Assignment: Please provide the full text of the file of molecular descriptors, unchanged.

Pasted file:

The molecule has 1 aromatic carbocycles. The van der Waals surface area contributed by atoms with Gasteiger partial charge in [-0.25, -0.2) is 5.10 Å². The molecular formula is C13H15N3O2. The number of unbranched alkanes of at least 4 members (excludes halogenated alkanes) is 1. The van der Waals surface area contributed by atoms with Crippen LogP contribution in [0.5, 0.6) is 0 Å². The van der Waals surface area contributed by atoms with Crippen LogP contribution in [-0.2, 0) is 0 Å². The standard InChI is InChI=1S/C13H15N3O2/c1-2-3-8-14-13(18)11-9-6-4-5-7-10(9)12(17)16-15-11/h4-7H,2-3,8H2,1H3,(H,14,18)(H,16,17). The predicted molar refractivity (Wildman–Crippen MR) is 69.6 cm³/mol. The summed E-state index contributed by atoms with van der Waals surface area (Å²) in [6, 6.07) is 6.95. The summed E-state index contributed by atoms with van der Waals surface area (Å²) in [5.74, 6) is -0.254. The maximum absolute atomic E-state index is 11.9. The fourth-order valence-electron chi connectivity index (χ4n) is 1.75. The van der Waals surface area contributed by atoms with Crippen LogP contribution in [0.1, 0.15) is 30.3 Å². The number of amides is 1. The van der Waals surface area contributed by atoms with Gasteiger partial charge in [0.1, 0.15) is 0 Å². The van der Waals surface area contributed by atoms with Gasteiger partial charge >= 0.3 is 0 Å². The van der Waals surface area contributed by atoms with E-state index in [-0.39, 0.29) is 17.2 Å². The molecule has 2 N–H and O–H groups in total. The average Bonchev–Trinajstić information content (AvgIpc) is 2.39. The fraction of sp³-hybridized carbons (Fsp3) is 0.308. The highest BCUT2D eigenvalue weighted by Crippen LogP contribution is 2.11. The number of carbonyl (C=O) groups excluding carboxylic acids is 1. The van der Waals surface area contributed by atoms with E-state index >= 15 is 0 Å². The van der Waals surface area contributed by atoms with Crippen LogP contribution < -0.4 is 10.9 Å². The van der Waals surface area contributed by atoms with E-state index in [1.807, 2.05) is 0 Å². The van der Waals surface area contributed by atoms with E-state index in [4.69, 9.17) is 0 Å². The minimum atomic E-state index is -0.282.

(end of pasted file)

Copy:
The molecule has 1 aromatic carbocycles. The van der Waals surface area contributed by atoms with Gasteiger partial charge in [-0.25, -0.2) is 5.10 Å². The molecular formula is C13H15N3O2. The number of unbranched alkanes of at least 4 members (excludes halogenated alkanes) is 1. The van der Waals surface area contributed by atoms with Crippen LogP contribution in [0.5, 0.6) is 0 Å². The van der Waals surface area contributed by atoms with Crippen LogP contribution in [-0.2, 0) is 0 Å². The standard InChI is InChI=1S/C13H15N3O2/c1-2-3-8-14-13(18)11-9-6-4-5-7-10(9)12(17)16-15-11/h4-7H,2-3,8H2,1H3,(H,14,18)(H,16,17). The predicted molar refractivity (Wildman–Crippen MR) is 69.6 cm³/mol. The summed E-state index contributed by atoms with van der Waals surface area (Å²) in [6, 6.07) is 6.95. The summed E-state index contributed by atoms with van der Waals surface area (Å²) in [5.74, 6) is -0.254. The maximum absolute atomic E-state index is 11.9. The fourth-order valence-electron chi connectivity index (χ4n) is 1.75. The van der Waals surface area contributed by atoms with Crippen LogP contribution in [0.1, 0.15) is 30.3 Å². The number of amides is 1. The van der Waals surface area contributed by atoms with Gasteiger partial charge in [0.1, 0.15) is 0 Å². The van der Waals surface area contributed by atoms with Gasteiger partial charge >= 0.3 is 0 Å². The van der Waals surface area contributed by atoms with E-state index in [-0.39, 0.29) is 17.2 Å². The molecule has 2 N–H and O–H groups in total. The average Bonchev–Trinajstić information content (AvgIpc) is 2.39. The fraction of sp³-hybridized carbons (Fsp3) is 0.308. The highest BCUT2D eigenvalue weighted by Crippen LogP contribution is 2.11. The number of carbonyl (C=O) groups excluding carboxylic acids is 1. The van der Waals surface area contributed by atoms with E-state index >= 15 is 0 Å². The van der Waals surface area contributed by atoms with Crippen LogP contribution < -0.4 is 10.9 Å². The van der Waals surface area contributed by atoms with E-state index in [1.807, 2.05) is 0 Å². The van der Waals surface area contributed by atoms with E-state index in [4.69, 9.17) is 0 Å². The minimum atomic E-state index is -0.282.